• Lubomír E. Havlík: Kronika o Velké Moravě [= Chronicle of Great Moravia]. 3rd edition, Jota, Brno 2013, ISBN 978-80-85617-06-1 . [Czech]
  • Eduard Krekovič: Kto sme a odkedy sme tu? [= Who are we and how long have we been here?]. In: Eduard Krekovič, Elena Mannová, Eva Krekovičová (eds.): Mýty naše slovenské [= Our Slovak myths]. 2nd edition, Premedia Group, Bratislava 2013, ISBN 978-80-8159-026-9 . Pp. 19-23. [Slovak]
  • Titus Kolník: Sloveni - starí Slovaci - Slováci [= Sloveni - Old Slovaks - Slovaks]. In: Richard Marsina, Peter Mulík (eds.): Etnogenéza Slovákov. Kto sme a aké je naše meno [= ethnogenesis of the Slovaks. Who we are and what our name is]. Matica slovenská, 2011, ISBN 978-80-8128-023-8 . Pp. 24-32. [Slovak]
  • Matúš Kučera: Postavy veľkomoravskej histórie [= shaping of Great Moravian history]. 4th edition, Perfect, Bratislava 2013, ISBN 978-80-8046-632-9 . [Slovak]
  • Richard Marsina: Ethnogenesis of Slovaks. In: Human Affairs, 7, 1997, 1, pp. 15-23.
  • Richard Marsina: K problematike etnogenézy Slovákov a ich pomenovania [= On the problem of the ethnogenesis of the Slovaks and their naming]. In: Richard Marsina, Peter Mulík (eds.): Etnogenéza Slovákov. Kto sme a aké je naše meno [= ethnogenesis of the Slovaks. Who we are and what our name is]. Matica slovenská, 2011, ISBN 978-80-8128-023-8 . Pp. 14-23. [Slovak]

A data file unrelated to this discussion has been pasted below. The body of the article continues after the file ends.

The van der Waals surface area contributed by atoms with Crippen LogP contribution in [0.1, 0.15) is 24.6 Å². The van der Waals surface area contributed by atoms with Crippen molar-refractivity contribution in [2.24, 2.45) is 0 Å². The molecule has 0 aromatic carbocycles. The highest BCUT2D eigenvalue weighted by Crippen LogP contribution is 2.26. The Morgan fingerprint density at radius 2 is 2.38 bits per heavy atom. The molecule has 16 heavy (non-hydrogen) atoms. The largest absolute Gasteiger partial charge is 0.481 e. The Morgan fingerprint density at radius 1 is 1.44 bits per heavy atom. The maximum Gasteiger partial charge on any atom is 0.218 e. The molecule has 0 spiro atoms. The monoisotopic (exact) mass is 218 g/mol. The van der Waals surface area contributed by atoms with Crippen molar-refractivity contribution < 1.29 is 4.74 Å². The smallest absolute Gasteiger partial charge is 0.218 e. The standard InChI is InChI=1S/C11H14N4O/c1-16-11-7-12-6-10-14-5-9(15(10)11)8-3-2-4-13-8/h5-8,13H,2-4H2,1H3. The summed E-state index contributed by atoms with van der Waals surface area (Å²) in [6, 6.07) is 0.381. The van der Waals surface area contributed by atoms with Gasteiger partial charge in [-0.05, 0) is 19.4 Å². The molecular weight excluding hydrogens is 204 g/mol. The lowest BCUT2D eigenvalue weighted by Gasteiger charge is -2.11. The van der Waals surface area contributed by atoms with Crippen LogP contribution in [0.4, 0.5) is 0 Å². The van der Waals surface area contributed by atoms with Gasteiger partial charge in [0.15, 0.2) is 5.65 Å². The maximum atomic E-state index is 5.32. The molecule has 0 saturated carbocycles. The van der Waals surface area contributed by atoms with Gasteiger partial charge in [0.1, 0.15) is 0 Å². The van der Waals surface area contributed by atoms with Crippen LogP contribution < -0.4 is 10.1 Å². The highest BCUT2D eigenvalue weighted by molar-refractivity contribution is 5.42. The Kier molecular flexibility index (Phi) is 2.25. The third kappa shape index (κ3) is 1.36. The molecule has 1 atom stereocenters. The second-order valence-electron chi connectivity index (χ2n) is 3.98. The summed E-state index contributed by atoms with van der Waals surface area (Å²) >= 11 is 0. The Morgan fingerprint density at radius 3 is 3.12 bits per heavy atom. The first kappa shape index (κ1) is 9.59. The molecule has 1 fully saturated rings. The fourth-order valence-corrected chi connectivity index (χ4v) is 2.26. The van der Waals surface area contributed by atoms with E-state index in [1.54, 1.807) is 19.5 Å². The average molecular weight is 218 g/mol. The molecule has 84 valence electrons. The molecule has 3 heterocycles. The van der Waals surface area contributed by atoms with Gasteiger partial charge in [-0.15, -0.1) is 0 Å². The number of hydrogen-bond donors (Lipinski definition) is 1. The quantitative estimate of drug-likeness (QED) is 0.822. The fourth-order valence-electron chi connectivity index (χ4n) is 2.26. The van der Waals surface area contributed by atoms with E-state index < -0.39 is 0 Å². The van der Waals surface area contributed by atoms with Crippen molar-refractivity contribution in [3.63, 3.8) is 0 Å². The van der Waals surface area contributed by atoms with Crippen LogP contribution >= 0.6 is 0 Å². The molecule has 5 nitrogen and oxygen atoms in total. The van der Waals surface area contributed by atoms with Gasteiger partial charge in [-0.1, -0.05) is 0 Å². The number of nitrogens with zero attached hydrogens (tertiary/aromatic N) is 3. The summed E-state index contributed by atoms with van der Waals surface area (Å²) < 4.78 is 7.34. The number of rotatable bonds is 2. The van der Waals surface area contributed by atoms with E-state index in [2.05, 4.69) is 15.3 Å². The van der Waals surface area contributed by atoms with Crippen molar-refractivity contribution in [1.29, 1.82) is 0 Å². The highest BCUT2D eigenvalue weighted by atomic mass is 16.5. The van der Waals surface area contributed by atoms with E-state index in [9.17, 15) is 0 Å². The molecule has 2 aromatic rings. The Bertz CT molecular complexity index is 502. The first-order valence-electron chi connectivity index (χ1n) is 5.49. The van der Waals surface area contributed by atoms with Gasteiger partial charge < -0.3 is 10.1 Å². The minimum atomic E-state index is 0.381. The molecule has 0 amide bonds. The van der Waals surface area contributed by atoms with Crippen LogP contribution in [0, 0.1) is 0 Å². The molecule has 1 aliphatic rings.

• Ján Steinhübel: Odkedy môžeme hovoriť o Slovensku a Slovákoch [= From when we can speak of a Slovakia and a Slovak]. In: Eduard Krekovič, Elena Mannová, Eva Krekovičová (eds.): Mýty naše slovenské [= Our Slovak myths]. 2nd edition, Premedia Group, Bratislava 2013, ISBN 978-80-8159-026-9 . Pp. 24-29. [Slovak]

Web links

Wiktionary: Slovaks  - explanations of meanings, word origins, synonyms, translations


  1. Hilde Weiss, Christoph Reinprecht: Democratic patriotism or ethnic nationalism in East Central Europe? Vienna / Cologne / Weimar / Böhlau 1998, p. 43.
  2. ^ Marsina: The Ethnogenesis of Slovaks. P. 22.
  3. Krekovič: Kto sme a odkedy sme tu? Pp. 22-23; Havlík: Kronika o Velké Moravě. Pp. 380-382.
  4. Kučera: Postavy veľkomoravskej history. P. 67.
  5. Steinhübel: Odkedy môžeme hovoriť o Slovensku a Slovákoch. P. 25.
  6. USA census, 2000 (PDF; 480 kB)
  7. Hungarian Census (in Hungarian), 2001 , Hungarian Census (in English), 2001
  8. An overview of the official and estimated number of Slovaks can be found here ( Memento from October 31, 2008 in the Internet Archive ) ( MS Word ; 124 kB).
  9. Population by denomination, Statistical Office of the Slovak Republic ( Memento from November 14, 2012 in the Internet Archive ) (PDF; 202 kB)
  10. Moslimovia na Slovensku by chceli mať mešitu , on August 11, 2010, accessed on October 1, 2010.